TB Standards in the Workplace
The Occupational Safety and Health Administration (OSHA) has released a draft of a new proposed standard for employees exposed to tuberculosis (TB). The proposed standard would affect approximately 5.3 million workers involved in:
- hospitals homeless shelters long term care facilities detention facilities some laboratories social service agencies law enforcement home health home-based hospice care
- emergency medical services
Major components of the standard are:
- a written policy covering exposure reduction;
- an education program for workers;
- engineer controls, such as negative pressure rooms;
- annual and post-exposure TB skin testing;
- personal protective equipment, including respirators;
- recordkeeping to support implementation of the program.A less stringent standard would be applied in counties and institutions where the risk of TB infection is low.
The requirement for a respirator for exposed workers would result in:
- the necessity of starting a respirator program, including medical surveillance and clearance; education and training; respirator fit testing, and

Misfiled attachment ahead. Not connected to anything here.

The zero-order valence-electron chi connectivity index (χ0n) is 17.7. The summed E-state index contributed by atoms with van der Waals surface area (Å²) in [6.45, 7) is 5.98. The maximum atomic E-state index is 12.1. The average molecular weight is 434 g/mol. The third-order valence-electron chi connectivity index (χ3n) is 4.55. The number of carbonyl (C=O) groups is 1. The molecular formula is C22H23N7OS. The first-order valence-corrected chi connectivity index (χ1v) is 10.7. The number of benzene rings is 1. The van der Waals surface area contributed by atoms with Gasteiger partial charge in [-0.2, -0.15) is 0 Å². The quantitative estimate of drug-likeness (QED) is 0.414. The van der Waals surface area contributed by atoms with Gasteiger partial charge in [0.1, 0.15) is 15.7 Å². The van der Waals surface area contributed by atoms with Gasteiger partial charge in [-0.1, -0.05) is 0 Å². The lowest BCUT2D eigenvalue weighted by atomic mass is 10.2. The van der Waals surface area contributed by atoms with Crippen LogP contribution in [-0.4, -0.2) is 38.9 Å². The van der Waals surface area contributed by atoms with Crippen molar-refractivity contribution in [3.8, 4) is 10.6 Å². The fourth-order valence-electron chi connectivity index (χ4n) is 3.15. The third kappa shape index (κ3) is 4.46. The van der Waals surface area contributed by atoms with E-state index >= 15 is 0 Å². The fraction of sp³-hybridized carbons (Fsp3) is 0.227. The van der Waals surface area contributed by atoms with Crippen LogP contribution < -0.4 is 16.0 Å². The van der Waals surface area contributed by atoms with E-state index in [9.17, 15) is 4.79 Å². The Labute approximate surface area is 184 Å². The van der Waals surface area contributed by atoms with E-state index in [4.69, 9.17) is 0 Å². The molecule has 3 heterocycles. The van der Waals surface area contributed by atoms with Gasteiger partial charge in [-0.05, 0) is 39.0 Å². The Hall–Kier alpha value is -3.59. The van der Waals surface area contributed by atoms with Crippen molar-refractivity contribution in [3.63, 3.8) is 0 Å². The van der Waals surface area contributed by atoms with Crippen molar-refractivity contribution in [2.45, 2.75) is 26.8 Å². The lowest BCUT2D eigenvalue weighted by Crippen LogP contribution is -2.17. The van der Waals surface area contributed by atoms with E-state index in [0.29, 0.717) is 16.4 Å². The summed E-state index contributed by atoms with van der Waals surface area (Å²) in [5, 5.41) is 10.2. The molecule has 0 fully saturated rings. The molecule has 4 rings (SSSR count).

- record keeping.
Respirators would be required for workers who:
- enter isolation rooms in use for TB or possible TB patients; workers performing procedures on TB patients who are not masked; individuals who transport infected individuals in an enclosed vehicle; HVAC workers who may be exposed;
- individuals who care for a suspected or confirmed TB case in a residence.
The release of the proposed standard has been delayed because of concerns in Congress over the cost of implementing such a program. Public hearings are scheduled to begin in February 1998.
Healthy Living Article List
|For Women||For Seniors||Fighting Cancer||Your Heart||Emergency 101|
|Work Smart||Bones, Muscles and Joints||Nutrition News||Advice From Our Docs|